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Nine— Sor Juana Inés de la Cruz: Dreaming in a Double Voice
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Rewriting the Female Script

In the dangerous project of constituting a female subject in the context of Counter-Reformation Hispanic discourse, who are Sor Juana's precursors? Her point of view as the illegitimate child of a Mexican-born mother and her position outside the institution of marriage, chosen to enable her to pursue her intellectual interests, place her on the margins of the culture whose discourse she so expertly manipulated, and this point of view makes her in some senses unique. In her Respuesta she cites biblical heroines in the defense of women's right to intellectual development, but a key precursor is St. Teresa of Ávila, who never claimed the right to study and who sought anonymity as a solution to her problems with the religious authorities of the late sixteenth century. Teresa did not write until her fifties, when she could no longer be accused, like so many other women mystics who were discredited, of being a hysterical female. When she did write about her mystical experiences, Teresa attributed them to "una persona que conozco," someone she happened to know. She constitutes herself invisibly as the "persona," a valid subject whose experience is an example of the relationship of the soul to God or of spiritual methods others can imitate. And yet, the presence of the nun speaking from experience to her religious sisters is unmistakable in Teresa's oral style.

In her Sueño , Juana's solution was androgyny rather than anonymity. It is the only poem she claims to have written for her own pleasure. The Sueño 's


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development is ultimately toward an exaltation of the range and power of human knowledge, followed by the simultaneous recognition of the limits of possible modes of that knowledge and the reawakening to the dreamer's female identity. Androgynous and freely exploring the microcosm and macrocosm, the self can only temporarily transcend the limits of knowledge, just as Sor Juana's transcendence of gender in the poem, as well as in life, was only temporary. Juana refers to her own futile attempts at anonymity, "veiling the light of her name," in her Respuesta , but the continuation of her intellectual life depended in part upon the recognition and protection of important public figures. She had chosen to reflect on the very problems of self-depiction that were a major philosophical preoccupation of her male contemporaries. Her poetry defies the traditional objectification of women by constituting herself as subject, and as subject and object of a dream that fuses a poetic voice with a philosophical vision. Her affirmation of the validity of her life and thought inspired generations of Hispanic women to look for innovative depictions of woman as subject, to depict the conflict between her vision of herself and the appealing portraits painted to silence the expression of that vision.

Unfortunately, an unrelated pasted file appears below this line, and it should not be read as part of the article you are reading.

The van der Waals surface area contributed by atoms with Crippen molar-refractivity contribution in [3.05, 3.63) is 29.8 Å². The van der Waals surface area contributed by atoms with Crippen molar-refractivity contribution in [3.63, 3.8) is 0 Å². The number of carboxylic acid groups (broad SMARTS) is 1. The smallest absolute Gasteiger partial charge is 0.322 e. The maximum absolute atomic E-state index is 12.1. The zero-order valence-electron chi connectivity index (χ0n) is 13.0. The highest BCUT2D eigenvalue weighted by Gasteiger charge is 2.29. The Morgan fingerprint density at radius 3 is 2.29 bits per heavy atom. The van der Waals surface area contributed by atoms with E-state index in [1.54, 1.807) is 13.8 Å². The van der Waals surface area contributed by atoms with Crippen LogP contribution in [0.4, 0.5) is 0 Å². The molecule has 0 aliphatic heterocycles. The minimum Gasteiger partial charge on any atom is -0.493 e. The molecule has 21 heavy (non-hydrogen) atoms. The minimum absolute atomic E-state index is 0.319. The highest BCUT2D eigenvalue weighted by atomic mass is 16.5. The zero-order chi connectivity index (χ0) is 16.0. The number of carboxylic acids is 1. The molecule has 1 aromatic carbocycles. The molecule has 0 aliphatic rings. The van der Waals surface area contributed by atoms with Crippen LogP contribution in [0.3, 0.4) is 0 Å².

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Nine— Sor Juana Inés de la Cruz: Dreaming in a Double Voice
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